Surreal video of stressed cells helps biologists solve a decades-old mystery

University of Pittsburgh and Carnegie Mellon University scientists have solved a decades-old mystery about how cells control their size.

Crowded Rooms: How Carnegie Mellon University and University of Pittsburgh Researchers Solved the Mystery of the Cell.

A surreal video of stressed cells under a microscope has inspired a group of kidney physiologists and biologists from the University of Pittsburgh and Carnegie Mellon University to investigate a mystery: How do cells control their size?

Their research recently published in the journal cellshowing how researchers connected the dots in a puzzle that was initially introduced three decades ago with a little bit of luck.

“We were doing live fluorescence imaging experiments unrelated to this study, and when we added the salt solution to the cells, the inner cytoplasm quickly turned into a fluorescent lava lamp,” said Daniel Schwarsky, PhD, postdoctoral researcher. A research fellow at Carnegie Mellon University, he describes how he and his wife, co-lead author Carrie Boyd-Schwarsky, MD, turned part of the experiment into an unexpected discovery.


In this video, WNK kinases (a type of enzyme) fluoresce and circulate throughout the cell. When exposed to a salt solution, it clumps into larger droplets, looking like the bright green goo in a lava lamp. This process, called “phase separation,” is how the cell knows it needs to return both water and ions, returning to their original state within seconds. Credit: Boyd-Shiwarski, et al., The Cell (2022)

“I looked at her,” he said, “and she asked me what was going on, as I was supposed to know.” And I said, “I have no idea, but I think it might be something important!” “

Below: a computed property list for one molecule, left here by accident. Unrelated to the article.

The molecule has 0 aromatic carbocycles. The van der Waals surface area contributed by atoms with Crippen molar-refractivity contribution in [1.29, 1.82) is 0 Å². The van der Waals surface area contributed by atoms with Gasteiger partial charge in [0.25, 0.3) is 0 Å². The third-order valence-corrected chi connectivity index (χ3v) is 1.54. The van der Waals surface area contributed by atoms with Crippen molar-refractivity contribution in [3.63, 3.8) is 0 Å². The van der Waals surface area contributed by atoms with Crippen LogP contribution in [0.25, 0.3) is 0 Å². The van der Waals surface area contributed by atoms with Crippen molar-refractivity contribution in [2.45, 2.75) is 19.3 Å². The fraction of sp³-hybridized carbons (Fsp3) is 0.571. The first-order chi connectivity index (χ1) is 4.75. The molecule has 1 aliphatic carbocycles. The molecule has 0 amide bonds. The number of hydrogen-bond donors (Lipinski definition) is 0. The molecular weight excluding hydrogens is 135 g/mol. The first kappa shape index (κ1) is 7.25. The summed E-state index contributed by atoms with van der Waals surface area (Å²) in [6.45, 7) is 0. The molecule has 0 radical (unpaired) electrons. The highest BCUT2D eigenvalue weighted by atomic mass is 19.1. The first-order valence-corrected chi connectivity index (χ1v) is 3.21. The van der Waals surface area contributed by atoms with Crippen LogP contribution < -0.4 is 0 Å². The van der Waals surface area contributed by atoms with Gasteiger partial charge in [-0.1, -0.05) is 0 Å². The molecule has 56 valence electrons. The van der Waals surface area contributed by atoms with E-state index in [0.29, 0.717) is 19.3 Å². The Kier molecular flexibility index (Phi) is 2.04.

When cells are suddenly exposed to an external stressor, such as high levels of salt or sugar, they can decrease in volume. In the early 1990s, scientists believed that cells somehow restore their volume by tracking their protein concentration, or how “crowded” the cell is. However, they weren’t aware of how crowded the dungeon could feel.

Daniel Schwarsky, Arohan Subramanya, and Carrie Boyd Schwarsky

From left to right: D. Daniel Schwarsky, Dr. Arohan Subramanya, and Dr. Carrie Boyd Schwarsky. Credit: Jake Carlson/UPMC

Then, in the early 2000s, With-No-Lysine Kinases, or “WNKs,” were identified as a new type of enzyme. For years, scientists assumed that WNK kinases reversed cell shrinkage, but how they did this was unexplained.

The new study solves both mysteries by revealing how WNK kinases activate a “switch” that returns cell volume to homeostasis through a process known as phase separation.

said senior author Arohan R. Subramanya, MD, assistant professor in the Renal-Electrolyte Department at Pitt College of Medicine and a physician at the VA Pittsburgh Healthcare System. “But there was this paradigm shift in our thinking about how the cytosol works. It’s really like an emulsion with a bunch of little protein clumps and droplets, and then when stress like overcrowding happens, they clump together into big droplets that you can often see with a microscope.”